With the year drawing to a close, thoughts turn to the new year, and inevitably, new year’s resolutions. I’m not particularly fond of them; I think it’s an arbitrary date that doesn’t spur on real change, but temporary motivation (I’m for sure in that camp). That said, I’m never going to argue against things that encourage good habits, as long as people stay focused, so if it works for others, fantastic. One such resolution, which seems to be getting passed around each year around this time, is the 52-week money challenge.
The idea is simple enough: Start with $1 the first week, and each week add $1 to the amount you save for that week (so for week 2, $2; for week 3, $3, and so on). At the end you should end up with very near close to $1500. That isn’t too bad for a year of saving, although it’s just a starting point, of course. Here’s the full table that’s commonly seen on Facebook:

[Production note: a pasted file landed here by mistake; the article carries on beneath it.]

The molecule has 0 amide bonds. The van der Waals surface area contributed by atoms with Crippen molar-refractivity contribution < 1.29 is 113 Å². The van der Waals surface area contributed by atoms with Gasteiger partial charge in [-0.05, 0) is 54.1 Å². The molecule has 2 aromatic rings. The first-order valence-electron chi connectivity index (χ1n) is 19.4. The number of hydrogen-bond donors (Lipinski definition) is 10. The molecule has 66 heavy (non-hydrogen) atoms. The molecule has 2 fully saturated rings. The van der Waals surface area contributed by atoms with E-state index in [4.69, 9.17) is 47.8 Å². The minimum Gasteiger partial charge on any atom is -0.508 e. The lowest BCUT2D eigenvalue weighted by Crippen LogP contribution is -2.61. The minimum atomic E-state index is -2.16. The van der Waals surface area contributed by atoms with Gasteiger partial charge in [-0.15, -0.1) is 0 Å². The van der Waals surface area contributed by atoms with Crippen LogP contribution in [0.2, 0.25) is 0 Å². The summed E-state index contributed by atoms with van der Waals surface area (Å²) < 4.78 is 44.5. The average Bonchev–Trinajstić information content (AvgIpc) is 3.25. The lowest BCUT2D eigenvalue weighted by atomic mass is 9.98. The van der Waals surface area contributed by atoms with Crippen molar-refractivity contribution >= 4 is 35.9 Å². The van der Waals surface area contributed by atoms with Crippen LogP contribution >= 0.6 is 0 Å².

What I’d love is to hear from people who attempted this and share their results. I’d also love to see a year two variant of this: Now that you’re successfully putting a bit more than $50 aside a week, do that each week for a year. So in year two, save $52 a week. In year two you’ll save exactly double: $2,704. Assuming you were successful in not touching year one’s savings, you’ll now have just over $4,000. And then keep going from there.
The idea behind saving is that once you’re regularly setting money aside, you’ll adapt to not needing the money. Then, when something like a pay raise comes along, you can set part of the raise aside for savings, and part of it can become part of your budget. The norm is to set 1% more of your income aside each year until you’re saving somewhere between 10 and 15% of your income, so you can start working toward a retirement. But the 52 Week Money Challenge, as a way to encourage people to set aside money for things like an emergency fund, is at least a helpful way to kick things off.